The Need For a Journal

writing

This morning, I happened across my old TravelBlog entries from our European trip back in 2005. Re-reading them reminded me why writing a journal during my travel is something that, yes, can be a little cumbersome sometime, but is worth the time and effort (usually the time and effort in locating a cheap internet cafe that is).

During travels, we’ve come across scenery that would take our breath away, random kindness from strangers, and events that at the time we thought we’d never, ever, ever forget because they were so… so… foreign? Magical? Utterly filled with misery that they’re etched in our memory forever?

But we do forget.

We remember the places that we’ve been to, but we tend to forget how they made us feel. The excitement of being somewhere so beautiful, the stories and legends associated with the places, and the people that made them more than just a check mark in the “been there, done that” list.

We remember going to the Forum in Rome, but have forgotten how seeing the ruins made us feel so insignificant in the face of history and time. We remember going to Brugge, but have forgotten a tinge of homesickness I felt seeing the local families gathered at the beautiful square at dusk to hear the church bells toll. And how could we forget the strange lady guarding the bathroom in a McDonald’s in Brussel?

But we did.

The photos we took will always remind us of the places. But sometimes words do such a much better job in helping us re-live the experience, in filling in the gaps between the photos, however clumsily they were written.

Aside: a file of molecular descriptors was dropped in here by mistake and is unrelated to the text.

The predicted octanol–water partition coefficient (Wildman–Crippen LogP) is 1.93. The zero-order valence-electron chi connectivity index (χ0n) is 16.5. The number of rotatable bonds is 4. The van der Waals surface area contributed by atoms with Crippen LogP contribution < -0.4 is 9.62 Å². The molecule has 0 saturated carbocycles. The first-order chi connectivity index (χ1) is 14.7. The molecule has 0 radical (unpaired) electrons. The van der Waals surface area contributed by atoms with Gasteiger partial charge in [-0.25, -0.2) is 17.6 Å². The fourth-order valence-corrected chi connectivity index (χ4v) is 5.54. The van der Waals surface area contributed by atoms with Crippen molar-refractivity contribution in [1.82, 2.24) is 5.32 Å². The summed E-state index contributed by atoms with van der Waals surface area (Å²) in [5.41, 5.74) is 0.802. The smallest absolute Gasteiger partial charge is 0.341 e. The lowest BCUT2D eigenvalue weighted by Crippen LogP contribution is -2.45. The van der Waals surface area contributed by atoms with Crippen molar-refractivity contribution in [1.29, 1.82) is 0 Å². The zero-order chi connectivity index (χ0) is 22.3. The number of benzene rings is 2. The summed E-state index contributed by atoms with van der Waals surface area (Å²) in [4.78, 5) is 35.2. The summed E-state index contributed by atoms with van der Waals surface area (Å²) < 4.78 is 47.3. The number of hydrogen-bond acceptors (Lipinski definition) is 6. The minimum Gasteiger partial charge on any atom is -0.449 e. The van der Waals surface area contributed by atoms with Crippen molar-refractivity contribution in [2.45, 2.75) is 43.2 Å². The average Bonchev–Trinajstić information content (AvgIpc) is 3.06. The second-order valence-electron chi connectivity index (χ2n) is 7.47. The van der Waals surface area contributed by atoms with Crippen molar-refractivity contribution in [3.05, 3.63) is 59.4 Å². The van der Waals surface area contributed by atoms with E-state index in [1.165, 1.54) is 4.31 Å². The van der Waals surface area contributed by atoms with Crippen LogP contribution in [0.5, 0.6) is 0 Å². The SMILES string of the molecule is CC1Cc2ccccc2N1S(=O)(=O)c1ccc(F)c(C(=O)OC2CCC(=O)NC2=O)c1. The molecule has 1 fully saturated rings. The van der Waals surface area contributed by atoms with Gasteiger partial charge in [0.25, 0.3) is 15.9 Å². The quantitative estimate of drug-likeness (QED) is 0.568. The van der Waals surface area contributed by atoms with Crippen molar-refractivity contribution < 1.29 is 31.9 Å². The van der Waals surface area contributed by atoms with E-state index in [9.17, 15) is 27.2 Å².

3 Replies to “The Need For a Journal”

  1. I love reading this… Interestingly, my husband is in Italy and Greece right now, and I'm home in Portland, Oregon. He is chaperoning for a high school academic tour — the same trip that I chaperoned twice in years past.

    I have a few interesting journals from these trips. The first, a notebook full of letters he wrote to me while I was away in 2003. The second, the notebook I took on my return trip in 2006 and filled with notes to him during my travels.

    This week and next, while he is away and experiencing those same destinations for the first time, I've been re-reading my old entries from the trip and writing new entries/letters for him to read when I welcome him home. It's such a simple thing; handwriting scrawled across lined notebook pages (often late at night, exhausted after a full day), but I'm startled to read now, five years later, the types of insights and comments about my travel experiences and his and my relationship during those seasons.

    Pictures are worth thousands of words, yes, but even a few hundred words can be priceless.

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